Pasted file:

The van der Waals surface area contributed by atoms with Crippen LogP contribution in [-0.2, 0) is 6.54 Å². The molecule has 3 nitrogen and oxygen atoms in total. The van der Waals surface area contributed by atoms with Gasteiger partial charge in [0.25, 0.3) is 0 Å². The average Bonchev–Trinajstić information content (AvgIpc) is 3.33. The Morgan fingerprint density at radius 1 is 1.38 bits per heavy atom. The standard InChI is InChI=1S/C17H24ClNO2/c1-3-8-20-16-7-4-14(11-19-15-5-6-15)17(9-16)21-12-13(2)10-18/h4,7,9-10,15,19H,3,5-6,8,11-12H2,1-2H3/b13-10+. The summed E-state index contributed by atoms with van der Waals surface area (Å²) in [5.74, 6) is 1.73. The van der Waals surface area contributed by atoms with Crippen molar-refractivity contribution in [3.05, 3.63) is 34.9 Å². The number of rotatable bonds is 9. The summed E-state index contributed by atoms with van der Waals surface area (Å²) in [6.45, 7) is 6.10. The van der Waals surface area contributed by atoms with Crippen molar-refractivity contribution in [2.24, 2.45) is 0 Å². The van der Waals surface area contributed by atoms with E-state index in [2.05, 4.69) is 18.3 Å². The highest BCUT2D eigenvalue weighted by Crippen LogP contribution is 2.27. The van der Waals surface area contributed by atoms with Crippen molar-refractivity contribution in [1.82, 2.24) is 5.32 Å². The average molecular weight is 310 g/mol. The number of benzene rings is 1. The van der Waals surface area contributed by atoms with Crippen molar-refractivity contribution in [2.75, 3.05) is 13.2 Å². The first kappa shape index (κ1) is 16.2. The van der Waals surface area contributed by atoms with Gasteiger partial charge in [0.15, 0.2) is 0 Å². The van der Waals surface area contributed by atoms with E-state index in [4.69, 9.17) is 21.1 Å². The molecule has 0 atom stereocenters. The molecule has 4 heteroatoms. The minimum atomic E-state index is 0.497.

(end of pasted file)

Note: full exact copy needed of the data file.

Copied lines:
The van der Waals surface area contributed by atoms with Crippen LogP contribution in [-0.2, 0) is 6.54 Å². The molecule has 3 nitrogen and oxygen atoms in total. The van der Waals surface area contributed by atoms with Gasteiger partial charge in [0.25, 0.3) is 0 Å². The average Bonchev–Trinajstić information content (AvgIpc) is 3.33. The Morgan fingerprint density at radius 1 is 1.38 bits per heavy atom. The standard InChI is InChI=1S/C17H24ClNO2/c1-3-8-20-16-7-4-14(11-19-15-5-6-15)17(9-16)21-12-13(2)10-18/h4,7,9-10,15,19H,3,5-6,8,11-12H2,1-2H3/b13-10+. The summed E-state index contributed by atoms with van der Waals surface area (Å²) in [5.74, 6) is 1.73. The van der Waals surface area contributed by atoms with Crippen molar-refractivity contribution in [3.05, 3.63) is 34.9 Å². The number of rotatable bonds is 9. The summed E-state index contributed by atoms with van der Waals surface area (Å²) in [6.45, 7) is 6.10. The van der Waals surface area contributed by atoms with Crippen molar-refractivity contribution in [2.24, 2.45) is 0 Å². The van der Waals surface area contributed by atoms with E-state index in [2.05, 4.69) is 18.3 Å². The highest BCUT2D eigenvalue weighted by Crippen LogP contribution is 2.27. The van der Waals surface area contributed by atoms with Crippen molar-refractivity contribution in [1.82, 2.24) is 5.32 Å². The average molecular weight is 310 g/mol. The number of benzene rings is 1. The van der Waals surface area contributed by atoms with Crippen molar-refractivity contribution in [2.75, 3.05) is 13.2 Å². The first kappa shape index (κ1) is 16.2. The van der Waals surface area contributed by atoms with Gasteiger partial charge in [0.15, 0.2) is 0 Å². The van der Waals surface area contributed by atoms with E-state index in [4.69, 9.17) is 21.1 Å². The molecule has 0 atom stereocenters. The molecule has 4 heteroatoms. The minimum atomic E-state index is 0.497.